China issues list of U.S. goods to be hit by tariffs

China
THOMAS PETER/POOL/GETTY IMAGES/TNS
President Donald Trump and China’s President Xi Jinping meet business leaders at the Great Hall of the People on Nov. 9, 2017 in Beijing, China.

BY ROBYN DIXON
LOS ANGELES TIMES/TNS

BEIJING – China on Monday announced tit-for-tat tariffs on $60 billion in U.S. goods as brinkmanship between the world’s two largest economies undermined hopes for an end to a trade war that threatens the global economy.

Saying it would “never surrender” to outside pressure, China published a list of U.S. goods that would be hit by tariffs starting June 1. The list on the Ministry of Finance website includes more than 5,000 items with tariffs of 5 percent to 25 percent.

“We have said many times that adding tariffs won’t resolve any problem. China will never surrender to external pressure. We have the confidence and the ability to protect our lawful and legitimate rights,” said Chinese Foreign Ministry spokesman Geng Shuang at a regular briefing earlier.

Washington blamed

Chinese state media blamed Washington for the crisis and argued that China’s economy and political system were strong enough to outlast the U.S. in a battle of wills.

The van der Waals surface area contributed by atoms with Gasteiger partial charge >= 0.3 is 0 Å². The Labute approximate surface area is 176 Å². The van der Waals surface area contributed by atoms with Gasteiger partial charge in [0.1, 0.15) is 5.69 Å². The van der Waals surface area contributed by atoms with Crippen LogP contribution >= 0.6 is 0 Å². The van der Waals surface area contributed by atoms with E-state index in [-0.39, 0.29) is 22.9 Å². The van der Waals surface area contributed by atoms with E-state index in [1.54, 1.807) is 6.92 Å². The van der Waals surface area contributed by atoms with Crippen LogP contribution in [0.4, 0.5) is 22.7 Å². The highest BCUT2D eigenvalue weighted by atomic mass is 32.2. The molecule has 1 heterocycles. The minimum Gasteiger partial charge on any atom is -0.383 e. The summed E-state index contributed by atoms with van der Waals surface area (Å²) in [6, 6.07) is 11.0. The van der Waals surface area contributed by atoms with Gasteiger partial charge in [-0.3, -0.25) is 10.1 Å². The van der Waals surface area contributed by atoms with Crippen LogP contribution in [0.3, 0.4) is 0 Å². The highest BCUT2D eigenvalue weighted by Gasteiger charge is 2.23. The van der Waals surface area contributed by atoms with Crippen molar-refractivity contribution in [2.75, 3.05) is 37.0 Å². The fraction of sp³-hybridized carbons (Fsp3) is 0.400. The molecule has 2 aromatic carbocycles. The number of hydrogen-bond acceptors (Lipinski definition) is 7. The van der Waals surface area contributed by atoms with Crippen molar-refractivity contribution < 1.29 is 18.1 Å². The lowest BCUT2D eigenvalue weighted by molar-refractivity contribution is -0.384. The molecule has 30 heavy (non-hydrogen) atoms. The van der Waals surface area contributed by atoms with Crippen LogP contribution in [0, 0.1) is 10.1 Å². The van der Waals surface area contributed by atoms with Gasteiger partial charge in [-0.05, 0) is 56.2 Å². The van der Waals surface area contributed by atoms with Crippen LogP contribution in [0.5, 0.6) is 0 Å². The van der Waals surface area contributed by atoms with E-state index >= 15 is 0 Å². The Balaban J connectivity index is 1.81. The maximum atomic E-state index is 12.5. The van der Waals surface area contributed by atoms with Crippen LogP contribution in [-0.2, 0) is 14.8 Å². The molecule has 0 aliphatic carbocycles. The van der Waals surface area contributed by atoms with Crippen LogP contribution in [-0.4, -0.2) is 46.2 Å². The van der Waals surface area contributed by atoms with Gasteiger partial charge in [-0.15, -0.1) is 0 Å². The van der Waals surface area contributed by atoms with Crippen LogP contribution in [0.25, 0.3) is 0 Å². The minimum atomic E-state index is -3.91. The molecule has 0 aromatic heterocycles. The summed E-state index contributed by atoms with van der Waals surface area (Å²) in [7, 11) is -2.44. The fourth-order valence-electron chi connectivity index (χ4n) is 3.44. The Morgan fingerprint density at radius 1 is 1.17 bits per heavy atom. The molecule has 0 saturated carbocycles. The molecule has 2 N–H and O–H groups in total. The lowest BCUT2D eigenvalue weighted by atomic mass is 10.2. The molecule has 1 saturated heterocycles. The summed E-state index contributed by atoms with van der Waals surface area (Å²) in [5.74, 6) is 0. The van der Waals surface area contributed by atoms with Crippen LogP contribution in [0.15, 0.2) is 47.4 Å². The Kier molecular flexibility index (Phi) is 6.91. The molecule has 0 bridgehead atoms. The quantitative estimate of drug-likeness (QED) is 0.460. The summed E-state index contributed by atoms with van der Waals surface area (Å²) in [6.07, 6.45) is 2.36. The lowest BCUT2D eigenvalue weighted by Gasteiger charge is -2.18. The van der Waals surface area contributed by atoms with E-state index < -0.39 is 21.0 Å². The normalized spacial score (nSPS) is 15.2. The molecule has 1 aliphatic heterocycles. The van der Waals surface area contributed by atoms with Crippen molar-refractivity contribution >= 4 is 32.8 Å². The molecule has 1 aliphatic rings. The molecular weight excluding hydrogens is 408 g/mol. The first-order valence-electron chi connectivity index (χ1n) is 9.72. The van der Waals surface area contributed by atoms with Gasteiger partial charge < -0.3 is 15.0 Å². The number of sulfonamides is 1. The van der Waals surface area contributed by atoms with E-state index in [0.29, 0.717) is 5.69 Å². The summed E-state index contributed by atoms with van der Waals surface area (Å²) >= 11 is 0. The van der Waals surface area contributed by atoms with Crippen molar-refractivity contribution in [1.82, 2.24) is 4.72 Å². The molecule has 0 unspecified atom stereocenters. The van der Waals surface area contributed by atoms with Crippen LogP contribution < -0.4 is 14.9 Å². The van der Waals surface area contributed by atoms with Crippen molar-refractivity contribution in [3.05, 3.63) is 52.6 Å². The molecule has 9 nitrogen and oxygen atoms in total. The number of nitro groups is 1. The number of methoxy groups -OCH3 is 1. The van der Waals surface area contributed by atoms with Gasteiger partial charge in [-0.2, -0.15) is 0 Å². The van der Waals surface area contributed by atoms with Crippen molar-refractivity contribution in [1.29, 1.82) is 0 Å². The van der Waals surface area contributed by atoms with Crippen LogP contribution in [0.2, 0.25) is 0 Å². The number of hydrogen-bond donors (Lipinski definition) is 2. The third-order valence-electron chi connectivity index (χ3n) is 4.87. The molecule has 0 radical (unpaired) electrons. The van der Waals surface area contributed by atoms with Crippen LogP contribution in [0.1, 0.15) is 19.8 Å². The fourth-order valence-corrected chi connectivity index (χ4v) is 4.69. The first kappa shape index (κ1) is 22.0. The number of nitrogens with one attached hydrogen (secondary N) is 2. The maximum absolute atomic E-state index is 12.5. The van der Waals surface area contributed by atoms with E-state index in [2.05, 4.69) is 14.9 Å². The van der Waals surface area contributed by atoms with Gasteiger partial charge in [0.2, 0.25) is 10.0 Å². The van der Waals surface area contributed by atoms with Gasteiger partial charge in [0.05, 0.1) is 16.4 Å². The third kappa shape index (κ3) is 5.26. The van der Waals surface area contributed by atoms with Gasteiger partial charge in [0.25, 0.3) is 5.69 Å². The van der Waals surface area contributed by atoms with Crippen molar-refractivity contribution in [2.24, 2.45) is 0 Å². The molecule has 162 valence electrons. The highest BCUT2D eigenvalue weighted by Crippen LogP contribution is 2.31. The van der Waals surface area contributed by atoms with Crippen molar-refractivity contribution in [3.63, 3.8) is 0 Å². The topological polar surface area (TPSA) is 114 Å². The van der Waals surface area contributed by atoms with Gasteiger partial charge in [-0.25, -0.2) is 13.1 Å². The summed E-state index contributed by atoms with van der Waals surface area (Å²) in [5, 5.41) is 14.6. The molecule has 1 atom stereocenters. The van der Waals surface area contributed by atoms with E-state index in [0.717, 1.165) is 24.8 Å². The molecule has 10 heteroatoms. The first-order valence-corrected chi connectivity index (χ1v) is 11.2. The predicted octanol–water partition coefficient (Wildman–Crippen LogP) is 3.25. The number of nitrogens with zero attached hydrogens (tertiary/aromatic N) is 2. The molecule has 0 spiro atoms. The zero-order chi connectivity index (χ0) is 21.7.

The editor of the Communist Party-owned Global Times, Hu Xijin, earlier tweeted that China’s countermeasures would be carefully designed to ensure that its plan “hits the U.S. while minimizing damage to itself.”

Hopes for an end to the trade war plummeted on May 10 after the Trump administration raised tariffs on $200 billion in Chinese goods from 10 percent to 25 percent, a step that could threaten some Chinese companies heavily reliant on American exports.

‘Reckless leap’

With the U.S. threatening steps to impose tariffs on another $325 billion in goods, Hu earlier tweeted that such a step would end a stalemate that China would not lose, because of its political system.

Other state media took a similar line. An opinion piece in the People’s Daily condemned Washington’s “reckless leap into the dark” and said China would never compromise on matters of principle.

“The U.S. wielded the tariff stick once again because it misjudged China’s strength, capability and will power. By further escalating the trade tensions, does it really want to push its trade ties with China to breaking point?” read a piece under the byline Zhong Sheng, a pen name often used by the daily to express its opinions on foreign policy.

A Global Times editorial said Washington’s “fierce offensive” would hurt America more than China.

“Washington obviously hopes that the fierce tariff war, which is unprecedented in trade history, will crush China’s will in one fell swoop and force China to accept an unequal deal in a short term.

“However, once the country is strategically coerced, nothing is unbearable for China in order to safeguard its sovereignty and dignity as well as the long-term development rights of the Chinese people.”

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